Crafting A Participatory Performance Space

by Deborah Yarchun

in National Conference

Post image for Crafting A Participatory Performance Space

(This post is part of the 2014 TCG National Conference: Crossing Borders {Art | People} blog salon curated by Caridad Svich.)

(Frozen White Bear Lake, site of the 2014 Art Shanty Project. Photo by shanty volunteer Robert Frost. More photos of the 2014 shanties viewable here.)

I spent nearly every weekend in February on a frozen lake in Minnesota. It wasn’t David Blaine-level endurance art or a masochistic performance art piece. I was a participating artist in the Art Shanty Project, a public art project that draws thousands of Minnesotans and travelers from their homes in the dead of winter, despite temperatures averaging ten degrees. The Art Shanty Project is part artists’ residency and part social experiment, lovingly and often inaccurately referred to as “Burning Man on ice.”

Artists are selected from all walks of life through a competitive application process. This year, musicians created a shanty shaped as a music box filled with inventive home-made instruments, art car artists and cyclists turned a pedal pub into a polar bear that trekked around the ice, and a gifted group of technicians and artists created a simulated elevator experience. The main requirement: the work must be interactive. I gathered a team of collaborators and signed up as a playwright. As part of our application, we highlighted our interest in creating a participatory performance space that would directly involve the audience in the creation of an ongoing theater piece.

My goal was to create an intimate experience amongst strangers on the ice. Ultimately 630 people became agents in shaping their own theater experience by becoming performers and generating text.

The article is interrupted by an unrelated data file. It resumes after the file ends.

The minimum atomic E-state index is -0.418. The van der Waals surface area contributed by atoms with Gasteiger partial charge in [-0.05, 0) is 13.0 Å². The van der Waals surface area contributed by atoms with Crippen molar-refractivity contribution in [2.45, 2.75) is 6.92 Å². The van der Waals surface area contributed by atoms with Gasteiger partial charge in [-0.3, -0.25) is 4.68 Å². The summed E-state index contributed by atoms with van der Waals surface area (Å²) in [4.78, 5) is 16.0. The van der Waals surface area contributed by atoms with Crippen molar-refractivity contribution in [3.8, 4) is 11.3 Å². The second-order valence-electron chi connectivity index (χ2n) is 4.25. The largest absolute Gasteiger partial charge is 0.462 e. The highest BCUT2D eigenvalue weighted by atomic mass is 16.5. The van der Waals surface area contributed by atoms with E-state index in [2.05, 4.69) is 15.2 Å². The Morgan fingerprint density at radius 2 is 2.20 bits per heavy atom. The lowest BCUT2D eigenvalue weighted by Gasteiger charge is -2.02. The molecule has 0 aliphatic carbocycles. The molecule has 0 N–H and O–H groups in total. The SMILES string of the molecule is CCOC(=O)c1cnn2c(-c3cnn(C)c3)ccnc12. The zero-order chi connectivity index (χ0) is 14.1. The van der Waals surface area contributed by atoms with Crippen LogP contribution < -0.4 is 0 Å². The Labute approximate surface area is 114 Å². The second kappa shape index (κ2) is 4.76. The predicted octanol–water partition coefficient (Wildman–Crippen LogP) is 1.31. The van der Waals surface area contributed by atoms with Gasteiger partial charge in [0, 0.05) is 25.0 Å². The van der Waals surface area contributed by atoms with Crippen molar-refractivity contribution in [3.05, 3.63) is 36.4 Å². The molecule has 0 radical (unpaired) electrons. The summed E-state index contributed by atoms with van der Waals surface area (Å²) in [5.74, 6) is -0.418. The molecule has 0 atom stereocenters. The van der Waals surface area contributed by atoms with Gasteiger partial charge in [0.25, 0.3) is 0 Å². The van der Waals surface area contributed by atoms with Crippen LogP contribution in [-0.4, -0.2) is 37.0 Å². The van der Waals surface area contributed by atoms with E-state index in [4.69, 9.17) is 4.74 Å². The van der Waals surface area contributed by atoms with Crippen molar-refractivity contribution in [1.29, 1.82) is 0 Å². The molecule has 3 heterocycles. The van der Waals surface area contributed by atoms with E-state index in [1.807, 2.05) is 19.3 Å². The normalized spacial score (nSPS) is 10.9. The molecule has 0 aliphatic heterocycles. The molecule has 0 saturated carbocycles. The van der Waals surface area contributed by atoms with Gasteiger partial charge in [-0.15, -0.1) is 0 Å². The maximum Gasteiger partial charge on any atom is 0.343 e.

Background / our structure

A month after moving to Minnesota for a Jerome Fellowship, I learned about The Art Shanty Project from a friend who posted about it on Facebook. As a new Twin Cities-based artist, I was drawn to the possibility of immediately connecting to the community. I’ve also been fascinated with interactive theater pieces that break down the audience/performer barrier since seeing PunchDrunk Theater’s Sleep No More. The Art Shanty Project was also the perfect opportunity to create a piece not only informed by the space, but also a space informed by the piece. As a playwright, you can influence design decisions through how you construct your play— but how often do you get to personally construct the building for your piece? I showed up at an Art Shanty info session where I had the good fortune of meeting Ben Pecholt, a talented engineer (and non-theater practitioner) looking for a project. I later roped in Saga Blane, an environmental designer I met through a theater connection.

Drawing on her Finnish upbringing, Saga suggested we build a lavvu, a structure used by the Sami people of northern Scandinavia. Lavvus can be assembled quickly, which was useful considering the harsh climate. They’re similar to a teepee, but have a lower angle.

our shanty(Our shanty / lavvu)

Serendipitously, it turned out there was a lavvu expert, Chris Pesklo, in St. Paul (possibly the only lavvu-maker in North America). Chris also served as our historical and cultural consultant, assuring us that it wasn’t culturally offensive to appropriate the lavvu structure so long as our piece didn’t comment on or interpret Sami culture.

The performance piece

I titled our shanty Drama/Puppet Therapy Circus – Sami Shanty. Audience members, upon entering, were informed that they were also the performance.

Inside, participants were given an option to address their past, present or future.

*If they chose the past, they were instructed to write a confession from their past on a notecard.

*If they picked the present, they wrote a list of five things they were grateful for in the present.

*If they picked the future, they wrote a wish for themselves for the future.

The participants’ wishes, confessions and gratitude lists then plugged mad-lib style into scripts I’d written. Participants were given props, costume pieces and paired with scene partners. Each script created a narrative structure for what the participant had written, making them a co-creator of the piece they performed.

The circular shape of our structure was ideal since everybody was automatically facing each other. Performers stayed seated in the same place they sat as an audience member, so there was no division between audience and performer.